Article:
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Lubomir Kavalek
GM Lubomir Kavalek in 1980. 
Photograph courtesy of Wikimedia Commons
Number of games in database: 1,012
Years covered: 1958 to 1998
Last FIDE rating: 2527
Highest rating achieved in database: 2600

Overall record: +297 -186 =523 (55.5%)*
   * Overall winning percentage = (wins+draws/2) / total games in the database. 6 exhibition games, blitz/rapid, odds games, etc. are excluded from this statistic.

With the White pieces:
 Sicilian (100) 
    B42 B96 B83 B47 B80
 Ruy Lopez (84) 
    C95 C93 C72 C81 C67
 Ruy Lopez, Closed (51) 
    C95 C93 C92 C90 C96
 Caro-Kann (35) 
    B17 B19 B14 B15 B13
 King's Indian (32) 
    E69 E90 E80 E63 E91
 French Defense (26) 
    C19 C16 C11 C02 C14
With the Black pieces:
 Sicilian (121) 
    B93 B43 B83 B90 B52
 King's Indian (73) 
    E62 E92 E98 E80 E67
 Sicilian Najdorf (44) 
    B93 B90 B98 B97 B92
 Ruy Lopez (33) 
    C87 C95 C67 C69 C92
 English (28) 
    A15 A10 A16
 Reti System (23) 
    A04 A05
Repertoire Explorer

NOTABLE GAMES: [what is this?]
   Gufeld vs Kavalek, 1962 0-1
   Kavalek vs E Formanek, 1970 1-0
   Kavalek vs Matulovic, 1966 1-0
   Gheorghiu vs Kavalek, 1969 0-1
   Portisch vs Kavalek, 1975 1/2-1/2
   Kavalek vs W Pietzsch, 1967 1-0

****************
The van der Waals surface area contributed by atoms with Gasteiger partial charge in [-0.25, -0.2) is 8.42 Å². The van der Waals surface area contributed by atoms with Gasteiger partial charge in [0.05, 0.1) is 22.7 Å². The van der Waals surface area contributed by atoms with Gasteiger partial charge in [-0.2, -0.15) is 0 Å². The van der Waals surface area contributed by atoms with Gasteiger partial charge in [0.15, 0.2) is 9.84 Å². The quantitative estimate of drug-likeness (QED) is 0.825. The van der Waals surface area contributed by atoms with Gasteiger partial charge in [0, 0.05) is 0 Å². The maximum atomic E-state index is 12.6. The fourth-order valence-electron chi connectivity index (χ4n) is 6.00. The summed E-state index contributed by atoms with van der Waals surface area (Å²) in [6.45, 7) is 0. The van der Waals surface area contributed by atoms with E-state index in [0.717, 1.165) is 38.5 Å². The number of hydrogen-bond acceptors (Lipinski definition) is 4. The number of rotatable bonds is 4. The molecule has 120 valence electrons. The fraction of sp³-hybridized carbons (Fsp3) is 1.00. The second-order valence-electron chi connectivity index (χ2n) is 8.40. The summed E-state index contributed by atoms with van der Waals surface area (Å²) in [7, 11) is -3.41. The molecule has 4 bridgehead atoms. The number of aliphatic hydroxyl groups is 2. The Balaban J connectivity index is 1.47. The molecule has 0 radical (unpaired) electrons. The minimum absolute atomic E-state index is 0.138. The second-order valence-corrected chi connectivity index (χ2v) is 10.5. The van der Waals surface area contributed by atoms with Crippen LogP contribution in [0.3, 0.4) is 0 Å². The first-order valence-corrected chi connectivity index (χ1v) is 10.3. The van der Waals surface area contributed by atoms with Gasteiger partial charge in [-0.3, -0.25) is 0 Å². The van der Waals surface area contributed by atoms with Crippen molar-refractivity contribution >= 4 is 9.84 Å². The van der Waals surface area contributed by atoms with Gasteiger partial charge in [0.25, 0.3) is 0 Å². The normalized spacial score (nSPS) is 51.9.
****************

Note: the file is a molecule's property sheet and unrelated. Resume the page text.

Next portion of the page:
Kavalek vs Karpov, 1970 1-0
   Kavalek vs Fischer, 1967 1/2-1/2
   Kavalek vs Khodos, 1965 1-0
   Sosonko vs Kavalek, 1979 0-1

NOTABLE TOURNAMENTS: [what is this?]
   US Championship (1973)
   Andersson - Kavalek (1978)
   US Championship (1972)
   Lone Pine (1973)
   Manila (1973)
   Hoogovens (1975)
   Montreal (1979)
   Manila Interzonal (1976)
   Buenos Aires (Clarin) (1980)
   Sousse Interzonal (1967)

GAME COLLECTIONS: [what is this?]
   Amsterdam IBM 1969 by suenteus po 147
   Amsterdam IBM 1977 by suenteus po 147
   Wijk aan Zee Hoogovens 1970 by suenteus po 147
   Manila 1973 by Tabanus
   Wijk aan Zee Hoogovens 1975 by suenteus po 147
   US Championship 1978 by suenteus po 147
   Wijk aan Zee Hoogovens 1982 by suenteus po 147
   US Championship 1972 by Phony Benoni

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FIDE player card for Lubomir Kavalek

(born Aug-09-1943, 73 years old) Czech Republic (federation/nationality United States of America)

[what is this?]
Lubomir Kavalek was born in Prague, Czechoslovakia. He was awarded both the IM and GM titles in 1965. He's been Czech Champion in 1962 and 1968, was US Champion in 1972 sharing the first place with Byrne and Reshevsky 1973 (jointly with John A Grefe) and 1978 and West German Champion in 1981. More recently he helped Nigel Short in his World title bid in 1993 against Garry Kasparov.

Current Blog at

Kavalek was the chess columnist for the Washington Post for 23 years, until that paper discontinued its chess column in January 2010. His columns are archived at and